• 6. Structure the deal from a tax perspective Significant value can be lost in a transaction when a seller enters the negotiation process without having already considered the structure of the deal from a tax perspective. Sellers should involve tax advisors before negotiations begin, so they may enter those negotiations with an understanding of the tax consequences of a transaction. (This is discussed more fully in the third installment of this series, Preparing the Business for Sale.) Every deal is different, and a tax advisor can tailor solutions effective for both the business and its owners. Too often, a sale process has already reached the letter-of-intent stage before tax advisors are consulted. At that point, many areas have already been negotiated, and tax-efficient alternatives may no longer be options. This may cause the seller to lose the chance to present beneficial structuring alternatives to the buyer. Furthermore, changing the tax strategy at this stage may in some situations jeopardize the expected value to both buyer and seller and put the underlying transaction itself at risk. Developing tax strategies early is also one of the important ways a seller can remain in control of the selling process. For example, the usual strategy is to defer tax gain whenever possible so as to allow the seller the benefit of the cash proceeds immediately while postponing the need to pay related taxes until a later date. Yet at this writing, the federal capital gains tax rate is at an all-time low of 15 percent, and that low rate is currently set for sunset. Further, in the current, uncertain political landscape, many believe rates will only go up. Therefore, in some instances, cashing out now may be the best strategy for locking in low rates. Regardless of the tax rules in effect at any particular time, the best tax structure for a particular deal depends on a complex mix of tax rates and the specific tax attributes of both the business owner and the business to be sold. Determine a specific sales timeline Before potential buyers are contacted, you should develop an execution plan and a timeline. Address the following items/actions: –– Strategic objectives and process management –– Drafting of company descriptive materials –– Performance of sell-side due diligence –– Preparation of management presentations –– Buyer due diligence –– Legal documentation and closing The two critical elements of an optimal sales process are speed and control. With a clearly developed timeline, you’re more likely to maintain both. Every deal is different, and a tax advisor can tailor solutions effective for both the business and its owners. 5 PwC | Private Company Services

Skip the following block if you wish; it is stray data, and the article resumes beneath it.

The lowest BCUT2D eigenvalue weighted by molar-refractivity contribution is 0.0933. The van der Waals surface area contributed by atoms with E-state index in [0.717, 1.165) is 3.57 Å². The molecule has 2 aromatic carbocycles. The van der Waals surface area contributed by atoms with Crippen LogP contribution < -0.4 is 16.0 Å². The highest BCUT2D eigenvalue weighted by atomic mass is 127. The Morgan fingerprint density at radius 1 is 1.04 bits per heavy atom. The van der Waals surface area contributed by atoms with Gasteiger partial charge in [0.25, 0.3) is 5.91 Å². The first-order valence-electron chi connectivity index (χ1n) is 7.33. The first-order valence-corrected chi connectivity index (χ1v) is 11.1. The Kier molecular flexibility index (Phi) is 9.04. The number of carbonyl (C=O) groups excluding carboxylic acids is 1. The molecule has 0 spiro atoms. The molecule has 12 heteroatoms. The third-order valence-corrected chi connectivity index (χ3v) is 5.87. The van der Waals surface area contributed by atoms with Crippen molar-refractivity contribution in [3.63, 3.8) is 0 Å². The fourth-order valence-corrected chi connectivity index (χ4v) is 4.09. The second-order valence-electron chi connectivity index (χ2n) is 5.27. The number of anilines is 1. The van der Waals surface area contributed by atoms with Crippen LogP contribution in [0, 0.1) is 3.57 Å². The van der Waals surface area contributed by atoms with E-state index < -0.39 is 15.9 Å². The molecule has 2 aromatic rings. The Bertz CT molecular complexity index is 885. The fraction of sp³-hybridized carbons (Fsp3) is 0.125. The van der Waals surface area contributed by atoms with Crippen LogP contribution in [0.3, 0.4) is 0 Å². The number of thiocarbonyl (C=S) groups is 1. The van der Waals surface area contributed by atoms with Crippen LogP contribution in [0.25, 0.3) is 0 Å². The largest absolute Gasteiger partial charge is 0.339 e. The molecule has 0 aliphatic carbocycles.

• 7. 6 Identifying and connecting with potential buyers As discussed in the second installment of this series, the seller, by this point in the process, will have already evaluated the likely potential advantages and disadvantages of financial and strategic purchasers and how the differences will likely affect objectives and potential outcome. Now is the time to identify specific potential buyers. For strategic buyers, sellers may want to consider current or potential competitors, suppliers, or even customers—anyone who might seek vertical integration or other synergy. For potential financial buyers, sellers might start by looking to those financial buyers that have portfolio companies in similar lines of business or industry. For some companies, it may be a simple process to identify likely acquirers; for other businesses for which the likely buyer is not obvious, it may make sense to engage an investment banker who will proactively work to identify potential acquirers. However, it should be noted that—as opposed to many other advisors who may work at an hourly rate or for a fixed fee—an investment banker often requires a retainer and a success fee based on a percentage of the proceeds from the transaction. Depending on the number of potential acquirers, a seller may opt to contact a handful of specific buyers individually or to arrange an auction (a process by which the sale of the business is marketed to multiple parties). Most sellers will try to focus their efforts on 25 or fewer potential buyers, and then narrow their focus to those who are the most serious and whose proposed transaction terms are most attractive. An investment banker may break the process into segments to optimize the flow of information throughout the selection and preliminary negotiation period. Once the seller has identified the initial pool of potential buyers, it’s time to reach out to them and highlight at a high level why the company for sale is attractive. If potential buyers want to learn more about the company, sellers should have them sign a nondisclosure agreement before further information is provided. Once the nondisclosure agreement has been signed and the seller is legally protected, the key then becomes knowing how much information to provide and when to provide it. Managing the flow of information Strong process management ensures that the right information is provided at the right time to help the seller maintain control of the deal process while supporting the buyer’s decision-making process. An effective, and increasingly common, way for sellers to do this is to hire outside experts to conduct due diligence on the company before buyers come in. This allows sellers to fully understand any issues with the Courting potential buyers and managing the information flow By now, your company’s descriptive materials and data room are ready— and you’re prepared to begin interaction with potential acquirers. Success from this point forward depends in large part on a balance of speed and control over the process. Part of this control involves carefully managed interactions with potential buyers.